Sermon: Lent 3 RCL C – “Repent”

The podcast is available here.

Following the service, a young man who was soon to be ordained a priest found himself alone in the sacristy with the Bishop.  Unsure of what to say, he thought to compliment the Bishop: “Your Grace, that was a great sermon, at times I couldn’t tell when you were talking about God and when you were talking about bishops.”

The Bishop responded, “Young man, in your situation, you would do well to blur the distinction.”

I suppose we all sometimes begin to think we’re just a tad bit better than we think we are.  As we’ve discussed before, we compare ourselves to others.  Everything from our station in society to our work or the car we drive, is a possible point of comparison, so when we look at someone else’s life or things, if we are not careful, we can find ourselves either coveting or judging ourselves better than the other.  In Scripture, Jesus also demonstrates how we compare ourselves with regard to our spiritual lives.  You’ll recall the religious leader who went into the Temple to pray and first began by thinking very well of himself before God, then turned, and looking behind him saw a tax collector and said to God, “I’m sure glad I’m not a pathetic loser like him.”  Today’s Gospel is making a similar point. 

Pilgrims from Galilee had been traveling to the Holy City of Jerusalem.  Pilate, being the nutcase that he is, believed them ready to start a rebellion, so he sent out his guards and had them butchered.  Jesus response, “Do you think that because these Galileans suffered in this way they were worse sinners than all other Galileans?”  Put another way, “Because they were killed in such a way, do you think they were worse sinners than you?  Do you think you are better than them?”  Jesus answers his own question: “No, I tell you; but unless you repent, you will all perish as they did.”  In other words, unless you repent, disaster will fall upon you as well, whether in this life or the next.  Same is true of those eighteen that the tower fell on.  Were they far greater sinners than the residents of Jerusalem?  Were they more deserving of such a death?  No, but disaster awaits all those that do not repent.

At the time, and even today, we can mistakenly believe that those who suffer from disaster are deserving, but as Jesus says, The Lord, “makes his sun rise on the evil and on the good, and sends rain on the righteous and on the unrighteous.”  But, in the context of our reading, the blessings and or disasters of this life, are not a sign or promise of the next, that is why all, the righteous and the unrighteous are called to repent.  You know the verse well, “All have sinned and fall short of the glory of God,” but as an aside, whenever you hear or quote that verse, remember that you are only quoting a portion of the sentence.  The whole sentence is this, “There is no distinction, since all have sinned and fall short of the glory of God; they are now justified by his grace as a gift, through the redemption that is in Christ Jesus, whom God put forward as a sacrifice of atonement by his blood, effective through faith.”  We are now justified by God’s grace as a gift, through the redemption that is in Christ Jesus.  All have sinned, but through grace and faith in Jesus, we are redeemed.  You can’t say the one “A” word, but you can say “Amen!”  Even in Lent there is Good News.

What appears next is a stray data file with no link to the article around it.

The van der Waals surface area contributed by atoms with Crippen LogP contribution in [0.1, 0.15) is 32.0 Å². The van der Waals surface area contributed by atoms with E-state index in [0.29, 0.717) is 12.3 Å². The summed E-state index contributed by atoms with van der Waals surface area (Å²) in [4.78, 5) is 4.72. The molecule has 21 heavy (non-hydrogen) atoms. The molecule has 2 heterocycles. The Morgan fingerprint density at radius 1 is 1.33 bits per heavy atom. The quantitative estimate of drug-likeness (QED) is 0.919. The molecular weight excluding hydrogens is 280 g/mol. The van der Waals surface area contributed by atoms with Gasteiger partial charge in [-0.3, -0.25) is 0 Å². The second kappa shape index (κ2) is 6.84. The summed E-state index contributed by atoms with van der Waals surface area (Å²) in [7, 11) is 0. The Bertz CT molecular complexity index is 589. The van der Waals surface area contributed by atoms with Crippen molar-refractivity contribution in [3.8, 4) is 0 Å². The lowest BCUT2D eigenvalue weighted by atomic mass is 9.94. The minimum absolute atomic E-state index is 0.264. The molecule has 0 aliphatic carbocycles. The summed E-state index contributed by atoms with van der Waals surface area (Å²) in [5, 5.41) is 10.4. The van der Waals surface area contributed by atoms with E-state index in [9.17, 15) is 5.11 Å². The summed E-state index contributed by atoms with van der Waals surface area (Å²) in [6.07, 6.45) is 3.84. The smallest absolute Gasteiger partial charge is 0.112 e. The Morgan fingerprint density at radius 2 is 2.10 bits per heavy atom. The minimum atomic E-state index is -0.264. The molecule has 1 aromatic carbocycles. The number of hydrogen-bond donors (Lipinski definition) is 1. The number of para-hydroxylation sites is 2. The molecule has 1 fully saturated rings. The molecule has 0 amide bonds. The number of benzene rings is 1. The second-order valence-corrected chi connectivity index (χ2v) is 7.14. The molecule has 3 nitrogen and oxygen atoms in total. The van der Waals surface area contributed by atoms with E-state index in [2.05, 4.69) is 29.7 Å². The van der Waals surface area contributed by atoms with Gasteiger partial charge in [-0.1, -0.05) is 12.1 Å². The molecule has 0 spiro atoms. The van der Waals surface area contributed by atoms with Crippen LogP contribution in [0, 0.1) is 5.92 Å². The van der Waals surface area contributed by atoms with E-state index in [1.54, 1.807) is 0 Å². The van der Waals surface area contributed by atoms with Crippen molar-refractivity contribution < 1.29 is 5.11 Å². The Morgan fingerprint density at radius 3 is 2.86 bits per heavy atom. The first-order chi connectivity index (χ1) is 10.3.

Having been with you all long enough, I don’t see any of you acting like the Pharisee in the Temple, that is, looking at your neighbor in the pew and thinking, “I’m glad I’m not like that loser.”  If anything, I believe we look at one another and wish we could be as righteous as our neighbor in the pew.  The truth is, we all struggle with sin and we are all working to overcome it.  We don’t gather in church because we’re the holiest of holies.  We gather in this place because we are sinners in need of grace that comes only from a loving God.  I’ve shared this with you before, but it is worth hearing many times.  It is from the former Archbishop of Canterbury, Michael Ramsey: “The Church is not the society of those labelled virtuous. It is the mixed community of sinners called to be saints. When I say in the Creed, ‘I believe in One, Holy, Catholic and Apostolic Church,’ I am saying that I believe that there is a divine society, and the risen Christ is the glory in the midst of it, and the Holy Spirit is at work within it. Wherever its members respond to the reality about themselves and their calling, the marks of saintliness do indeed begin to appear.”

When we gather, if we will humbly respond to the reality about ourselves, that is our sinfulness, and if we will confess those sins, then the signs of God’s glory and the Risen Christ will begin to appear in our midst.

Let us pray: Come, Holy Spirit.  Straighten our crookedness. Fill our emptiness.  Dull the edge of our pride.  Sharpen the edge of our humility.  Light the fires of our love.  Quench the flames of our desires.  Let us see ourselves as you see us That we may see You.  Amen.

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